Is there anything these days more likely to lower the spirits than that small red and white card on the mat, c/o the Royal Mail logo, sweetly headed:
“Something for you”
Sounds quite cosy but it’s something that you will probably never get.
The Royal Mail now earns £1 million a day. Its pre-tax profits have tripled since last year when they made a £67 million profit. This is strange because as far as its customers can see, it is an impoverished organisation, on its last legs. Services of the past – several deliveries a day and a reliable first class postal service have gone the way of stage-coaches and swallow tail coats.
When you go into the big post-office in Acton it reminds me of the post-office in Katowice, Poland, when the communists were in; overcrowded, full of angry, resentful people, only two counters open and a sense that what you might be trying to send might not be worth it.
Getting one of their jocular cards through your letter box is worse than going to one of these lousy offices. When the card arrives you have two options. The
It’s probably best to take the second option - take a bus or drive to the sorting depot, which is even more miserable and crowded than the post-office.
Driving there has its problems. The council has recently tightened up all the parking restrictions outside this office in Ealing, so it's illegal to stop there. People waiting in the long line which snakes past the tiny war-memorial to posties shot in
Yesterday, it happened to me. There it was on the mat, promising a world of stress and fright. It said a “packet,” in fact a large portable halogen lamp for use in the studio, had been delivered at 1350 but I was apparently “not at home.” Infuriating as I was there all day.
At 8am today I rang a postman who used to deliver here, you can never usually get
through to anyone in the post office by phone, but he once gave me his
mobile number as he also does computer repairs and other nefarious jobs on the side.
I asked him about this non-delivery and he put me straight through to the postman who’d left it.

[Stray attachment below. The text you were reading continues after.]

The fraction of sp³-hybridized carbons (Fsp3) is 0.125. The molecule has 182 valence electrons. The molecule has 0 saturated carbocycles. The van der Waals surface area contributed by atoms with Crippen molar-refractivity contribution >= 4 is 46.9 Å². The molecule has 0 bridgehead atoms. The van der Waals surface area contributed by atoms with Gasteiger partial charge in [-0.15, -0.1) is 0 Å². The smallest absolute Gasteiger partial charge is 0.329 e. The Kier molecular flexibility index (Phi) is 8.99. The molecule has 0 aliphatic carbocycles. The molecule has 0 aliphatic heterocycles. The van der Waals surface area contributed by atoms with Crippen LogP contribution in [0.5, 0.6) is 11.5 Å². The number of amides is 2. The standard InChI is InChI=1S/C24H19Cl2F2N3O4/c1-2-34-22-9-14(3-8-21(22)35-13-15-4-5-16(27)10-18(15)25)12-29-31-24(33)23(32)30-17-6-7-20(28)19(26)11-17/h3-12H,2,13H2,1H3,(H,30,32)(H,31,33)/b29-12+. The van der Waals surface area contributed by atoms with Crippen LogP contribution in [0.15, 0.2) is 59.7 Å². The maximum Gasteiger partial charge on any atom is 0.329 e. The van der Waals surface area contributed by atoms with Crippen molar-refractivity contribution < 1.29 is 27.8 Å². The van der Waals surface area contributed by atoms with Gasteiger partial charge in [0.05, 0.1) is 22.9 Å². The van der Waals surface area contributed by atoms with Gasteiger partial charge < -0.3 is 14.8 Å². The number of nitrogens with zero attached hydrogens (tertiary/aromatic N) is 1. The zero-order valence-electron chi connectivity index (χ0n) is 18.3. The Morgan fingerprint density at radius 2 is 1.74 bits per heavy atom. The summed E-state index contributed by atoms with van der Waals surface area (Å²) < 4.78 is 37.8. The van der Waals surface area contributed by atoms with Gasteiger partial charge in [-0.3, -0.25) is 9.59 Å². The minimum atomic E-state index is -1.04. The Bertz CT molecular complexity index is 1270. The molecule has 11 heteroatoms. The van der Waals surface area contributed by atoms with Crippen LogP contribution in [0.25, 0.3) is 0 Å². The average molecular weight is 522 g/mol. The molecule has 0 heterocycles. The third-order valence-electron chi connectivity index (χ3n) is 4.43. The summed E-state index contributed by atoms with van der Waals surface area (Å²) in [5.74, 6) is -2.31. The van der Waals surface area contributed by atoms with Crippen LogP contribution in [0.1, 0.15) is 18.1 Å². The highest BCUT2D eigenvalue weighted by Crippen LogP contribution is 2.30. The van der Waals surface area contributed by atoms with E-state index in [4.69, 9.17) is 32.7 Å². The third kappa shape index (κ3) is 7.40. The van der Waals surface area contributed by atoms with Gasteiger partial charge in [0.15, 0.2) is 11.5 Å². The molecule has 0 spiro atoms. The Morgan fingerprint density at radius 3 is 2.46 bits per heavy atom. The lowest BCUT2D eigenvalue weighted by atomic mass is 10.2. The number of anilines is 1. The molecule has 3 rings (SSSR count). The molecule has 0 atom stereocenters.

“I knocked but you wasn’t in,” he said nastily. I asked why hadn’t just rung the bell.
“I never ring door bells,” he said. “I ain’t standing around waiting for people to answer bells.”
I knew and he knew that I knew that he hadn’t knocked or rung, just shoved the card through the door and gone back to his cosy van. My post is regularly stuffed through the letter-box on the ground floor.
I heard my voice rising, fighting its way through his layers of thickness. Not a good idea, but he came out with such a load of sad piffle to excuse his laziness.
My “friend” the posty with the phone said the man would bring the “packet” round the next day. But would he? I spent the day full of doubt about this and at the same time I didn’t believe he would appear.
At 2.45pm he arrived. One lamp for the use of. What a relief. Postman Pat, unshaven, no hat or tie, handed it to me sort of sideways, without coming right down the steps, without a word, a rather disgusted look on his thin mouth, as if I’d forced him to do me a big favour.
At least I got it. When I was in hospital a book arrived from E-bay, and a CD of photos from a friend. These were apparently “tracked,” what ever that means but for some reason the RM only holds onto these “Royal Mail Tracked” "packets" for one week. They sent back my book and CD to the senders who never got them, and no one has seen them since.
I've also had a parcel go missing from a safe "cubby hole" outside too. At least it said on the card that the parcel had been put there but the postman who left it, or otherwise, couldn’t be tracked.
I was interested today 4/12/11 to hear the very strange news that this Christmas post-men will not be allowed to accept large gifts, nothing over £30 and these must not be given as bribes, or in hope of a better delivery service than the neighbours.
Do people give their post-men tips? I rarely see them and hardly ever get the same one twice. I don’t know them and I don’t know my neighbours enough to know anything about their postal deliveries.
What kind of people now compete over the post? In this road I suspect that most of us are unemployed, or “job-seekers” as they are now called. It’s nice to think that somewhere there are streets of people working so hard, running such successful businesses from their homes that they have to bribe their loyal mail men to help them. Or this strange pronouncement perhaps shows that the mysterious profits from the royal mail are being used for filling their executives and press spokesmen with hallucinogenic drugs and alcohol.